And once again, a revolution that was supposed to broadly benefit the benefactors of the writers of buzzword-compliant press releases could instead be dominated by the company that has demonstrated an operational excellence in building products that people actually want to buy, and are willing to pay a premium to get.

Apple is nowhere close to exerting monopoly control in the market for phones or tablets, but it is approaching a monopsony--as the sole buyer with the capital to make risky, long term and large-scale purchases--in the market for premium mobile components. That begs for vertical integration.

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After eating AMD & Nvidia's mobile lunch, Apple Inc could next devour their desktop GPU business
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Comments

  • Reply 1 of 91
    dewmedewme Posts: 2,061member
    When I saw the title of this I shrugged it off because I know that Qualcomm has quite the gauntlet of patent protection around their core IP and I cannot imagine Apple trying to do a head-on assault, much less conspire with a Chinese manufacturer/licensee to do an end around run. I just don't see Apple taking on such a challenge and alienating a major partner in the process. There are also a couple of other factors to consider. The ones that come to mind are the opportunity costs associated with funneling investment dollars on rather well defined components rather than new system features and breakthrough innovations. Apple becoming more vertically integrated would provide savings and economy of scale but at what cost? Is this even a core competency Apple needs to power the company 5-10 years down the line? Is Apple in a position to take on this technology at a leadership level and still focus on complete products and the ecosystem? At what point does Apple become over invested in just one collection of components for a small category of products and find themselves unprepared to ride the next wave of innovation where their previous investments become commodity?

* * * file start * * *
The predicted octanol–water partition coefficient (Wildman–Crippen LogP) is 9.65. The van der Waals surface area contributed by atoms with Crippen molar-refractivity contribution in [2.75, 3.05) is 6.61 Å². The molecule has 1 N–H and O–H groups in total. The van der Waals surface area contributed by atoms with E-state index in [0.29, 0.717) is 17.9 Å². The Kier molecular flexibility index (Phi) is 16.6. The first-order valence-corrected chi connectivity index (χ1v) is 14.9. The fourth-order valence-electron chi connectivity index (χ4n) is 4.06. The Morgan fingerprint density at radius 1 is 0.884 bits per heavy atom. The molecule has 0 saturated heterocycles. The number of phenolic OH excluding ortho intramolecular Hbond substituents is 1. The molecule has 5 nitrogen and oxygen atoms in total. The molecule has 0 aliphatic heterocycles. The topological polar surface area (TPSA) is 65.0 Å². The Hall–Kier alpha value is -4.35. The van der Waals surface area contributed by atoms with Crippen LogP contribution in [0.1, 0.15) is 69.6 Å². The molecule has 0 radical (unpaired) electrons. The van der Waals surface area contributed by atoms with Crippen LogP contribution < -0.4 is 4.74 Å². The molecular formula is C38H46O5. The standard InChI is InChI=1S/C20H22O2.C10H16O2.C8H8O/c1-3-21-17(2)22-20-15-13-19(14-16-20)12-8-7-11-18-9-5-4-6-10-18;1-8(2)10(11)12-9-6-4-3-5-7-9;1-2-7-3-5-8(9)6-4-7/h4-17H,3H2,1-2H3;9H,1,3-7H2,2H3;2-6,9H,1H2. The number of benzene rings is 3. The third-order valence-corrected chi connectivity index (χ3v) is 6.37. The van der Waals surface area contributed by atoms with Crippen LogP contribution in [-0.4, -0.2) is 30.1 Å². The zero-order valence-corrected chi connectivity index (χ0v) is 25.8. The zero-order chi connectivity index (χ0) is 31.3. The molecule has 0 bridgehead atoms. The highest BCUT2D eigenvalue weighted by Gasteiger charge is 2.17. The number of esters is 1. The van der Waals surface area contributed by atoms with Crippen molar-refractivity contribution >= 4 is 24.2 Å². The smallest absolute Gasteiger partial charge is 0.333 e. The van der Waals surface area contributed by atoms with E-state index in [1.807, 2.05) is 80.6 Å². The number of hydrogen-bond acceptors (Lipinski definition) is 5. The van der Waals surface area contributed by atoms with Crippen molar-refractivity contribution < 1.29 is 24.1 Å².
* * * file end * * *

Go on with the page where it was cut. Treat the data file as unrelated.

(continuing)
I think Apple will always seek to achieve the right balance between what they feel are core in-house competencies, capabilities, and capacities and what they feel are better served by strategic partnerships. The fact that they continue to shuttle major amounts of business to a company that stabbed them in the back (Samsung) tells you that they don't feel that they need to control every technology and component that makes up their products.
  • Reply 2 of 91
    asciiascii Posts: 5,941member
    Wow, some controversial recommendations there! Apple should stop being the good guy and just steal IP like certain other big tech giants?

    But I would question the idea that Apple should even try to make their own baseband chip (honestly or dishonestly). Those of us who have been Apple fans for a while remember past wireless problems in Macs and the iPhone 4. Also, even without that, networking is all standards anyway, so there's not really much room to get ahead.